Mind the productivity gap

I wonder how we should measure the value of IT. Listen to the latest news from the big players and it seems they are all selling a different way for you or your business to improve efficiency and be more productive.

But I doubt many people have the figures that prove categorically that an IT implementation has increased productivity by a certain percentage. There are too many variables: the productivity of internal staff; changes to related business processes and the way external partners work; the nature of the business, the underlying economic climate…

To put a value on IT’s contribution is tricky. The IT industry sells us the idea of increased productivity. I think this is bending reality somewhat.

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The unanswered question about the value of IT is inexorably leading us to focus on what people do with IT, not on the IT itself. The companies who are successful at creating value from IT have either explicit or implicit strategies for IT that focus on the exploitation of IT investments - in contrast to the orthodox IT strategies of the past that focused on IT design and delivery. They don't bother about 'putting a value on IT' (which is not the same as saying that they don't see the value of their IT investments) as they know it is a meaningless quest.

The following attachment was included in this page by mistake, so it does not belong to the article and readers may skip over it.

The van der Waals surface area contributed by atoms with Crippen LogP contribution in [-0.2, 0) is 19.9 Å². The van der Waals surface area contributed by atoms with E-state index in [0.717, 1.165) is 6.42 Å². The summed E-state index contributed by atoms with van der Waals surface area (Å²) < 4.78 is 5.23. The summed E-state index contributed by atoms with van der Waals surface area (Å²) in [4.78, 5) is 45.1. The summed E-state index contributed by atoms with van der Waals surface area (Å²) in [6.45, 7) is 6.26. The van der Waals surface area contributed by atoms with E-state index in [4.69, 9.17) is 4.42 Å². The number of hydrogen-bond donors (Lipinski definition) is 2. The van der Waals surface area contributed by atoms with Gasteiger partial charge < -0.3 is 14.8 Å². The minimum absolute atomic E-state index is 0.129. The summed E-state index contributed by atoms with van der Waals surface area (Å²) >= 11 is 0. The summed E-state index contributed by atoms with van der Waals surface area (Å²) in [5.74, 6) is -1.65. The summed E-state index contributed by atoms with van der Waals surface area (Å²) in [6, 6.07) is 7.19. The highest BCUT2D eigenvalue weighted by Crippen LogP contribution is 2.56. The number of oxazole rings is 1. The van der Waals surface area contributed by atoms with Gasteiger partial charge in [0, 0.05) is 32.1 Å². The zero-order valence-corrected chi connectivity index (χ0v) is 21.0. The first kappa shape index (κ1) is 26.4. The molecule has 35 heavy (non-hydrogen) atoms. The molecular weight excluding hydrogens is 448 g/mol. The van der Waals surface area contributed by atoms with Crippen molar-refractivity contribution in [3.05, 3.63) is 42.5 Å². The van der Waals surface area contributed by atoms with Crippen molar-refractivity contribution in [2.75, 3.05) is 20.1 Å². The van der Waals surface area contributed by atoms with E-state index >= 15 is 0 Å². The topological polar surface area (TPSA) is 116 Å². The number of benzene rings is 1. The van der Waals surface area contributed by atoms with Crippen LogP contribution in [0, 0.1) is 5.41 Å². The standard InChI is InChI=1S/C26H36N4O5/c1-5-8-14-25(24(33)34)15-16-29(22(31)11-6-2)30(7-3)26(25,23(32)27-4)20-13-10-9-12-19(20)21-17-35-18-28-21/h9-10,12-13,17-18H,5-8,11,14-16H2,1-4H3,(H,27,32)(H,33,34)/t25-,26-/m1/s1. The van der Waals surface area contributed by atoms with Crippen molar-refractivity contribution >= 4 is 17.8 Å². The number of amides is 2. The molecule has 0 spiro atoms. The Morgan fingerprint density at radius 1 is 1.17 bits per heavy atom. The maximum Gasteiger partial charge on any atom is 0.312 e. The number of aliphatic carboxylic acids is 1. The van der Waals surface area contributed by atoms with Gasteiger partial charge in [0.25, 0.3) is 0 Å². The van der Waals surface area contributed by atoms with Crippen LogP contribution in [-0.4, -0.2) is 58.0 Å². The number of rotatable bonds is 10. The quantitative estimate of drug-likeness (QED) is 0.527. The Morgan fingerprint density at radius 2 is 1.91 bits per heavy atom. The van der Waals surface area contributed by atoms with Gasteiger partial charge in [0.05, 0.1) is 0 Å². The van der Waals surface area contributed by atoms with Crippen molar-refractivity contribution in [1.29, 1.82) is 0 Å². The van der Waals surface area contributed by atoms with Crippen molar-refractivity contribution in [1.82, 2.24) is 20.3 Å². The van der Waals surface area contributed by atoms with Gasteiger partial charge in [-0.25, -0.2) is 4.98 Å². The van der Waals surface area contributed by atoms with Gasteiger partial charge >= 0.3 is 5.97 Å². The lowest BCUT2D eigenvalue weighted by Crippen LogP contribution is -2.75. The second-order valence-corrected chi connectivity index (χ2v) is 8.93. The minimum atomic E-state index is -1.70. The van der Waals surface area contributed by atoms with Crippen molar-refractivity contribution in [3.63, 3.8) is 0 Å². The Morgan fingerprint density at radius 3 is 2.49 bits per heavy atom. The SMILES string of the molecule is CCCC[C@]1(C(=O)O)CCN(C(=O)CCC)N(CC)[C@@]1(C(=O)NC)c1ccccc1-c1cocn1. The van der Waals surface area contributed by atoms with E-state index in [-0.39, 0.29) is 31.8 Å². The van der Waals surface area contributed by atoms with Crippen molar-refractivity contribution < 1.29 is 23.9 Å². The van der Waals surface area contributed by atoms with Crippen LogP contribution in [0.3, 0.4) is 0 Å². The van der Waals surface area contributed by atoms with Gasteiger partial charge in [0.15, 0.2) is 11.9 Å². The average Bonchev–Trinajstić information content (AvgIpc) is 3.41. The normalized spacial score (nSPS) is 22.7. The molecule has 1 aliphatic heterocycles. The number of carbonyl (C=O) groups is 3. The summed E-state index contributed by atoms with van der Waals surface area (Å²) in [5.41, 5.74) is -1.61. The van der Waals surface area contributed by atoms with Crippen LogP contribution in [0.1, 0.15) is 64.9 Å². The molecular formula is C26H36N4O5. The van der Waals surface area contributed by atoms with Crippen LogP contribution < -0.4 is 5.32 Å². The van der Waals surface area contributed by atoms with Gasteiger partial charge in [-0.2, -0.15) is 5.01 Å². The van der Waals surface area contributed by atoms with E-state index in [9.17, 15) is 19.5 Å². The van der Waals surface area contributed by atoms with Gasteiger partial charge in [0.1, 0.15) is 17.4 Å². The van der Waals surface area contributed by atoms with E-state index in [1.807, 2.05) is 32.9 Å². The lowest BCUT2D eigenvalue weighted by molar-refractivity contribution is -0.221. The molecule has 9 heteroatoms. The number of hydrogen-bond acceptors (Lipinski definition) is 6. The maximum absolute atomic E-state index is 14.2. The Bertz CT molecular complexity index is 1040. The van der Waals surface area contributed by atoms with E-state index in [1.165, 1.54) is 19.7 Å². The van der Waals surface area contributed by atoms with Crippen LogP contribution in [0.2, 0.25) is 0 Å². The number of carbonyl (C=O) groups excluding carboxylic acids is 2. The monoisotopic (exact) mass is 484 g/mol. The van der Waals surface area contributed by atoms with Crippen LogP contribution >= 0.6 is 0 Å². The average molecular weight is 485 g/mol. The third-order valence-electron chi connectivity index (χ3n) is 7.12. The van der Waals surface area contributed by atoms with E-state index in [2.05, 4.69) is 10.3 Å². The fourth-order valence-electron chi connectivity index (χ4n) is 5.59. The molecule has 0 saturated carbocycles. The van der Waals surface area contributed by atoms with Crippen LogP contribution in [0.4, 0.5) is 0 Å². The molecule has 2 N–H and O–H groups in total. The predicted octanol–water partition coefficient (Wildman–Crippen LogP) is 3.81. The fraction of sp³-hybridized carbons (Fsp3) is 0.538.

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The so-called "productivity paradox" was identified twenty years ago, and it won't go away until we stop focusing narrowly on IT and start thinking instead about proper information systems.

In academic terms, IT is merely the physical manifestation/ application of Computer Science to the "real" world.

But the corollary to the Computer Science affiliation is that IT can only ever be used to capture, store, move and modify data, IT does not actually create or transform information.

The creation of information from data always requires human intervention and attribution of meaning, within the context of an information system (which generally involves appropriate IT for its facilitation).

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Measuring the influence of IT investment on productivity is tough, but not impossible.

Computer Weekly has already discussed the topic and published

opinion from a leader in the field who's done some good research on it. Lindsay Clark

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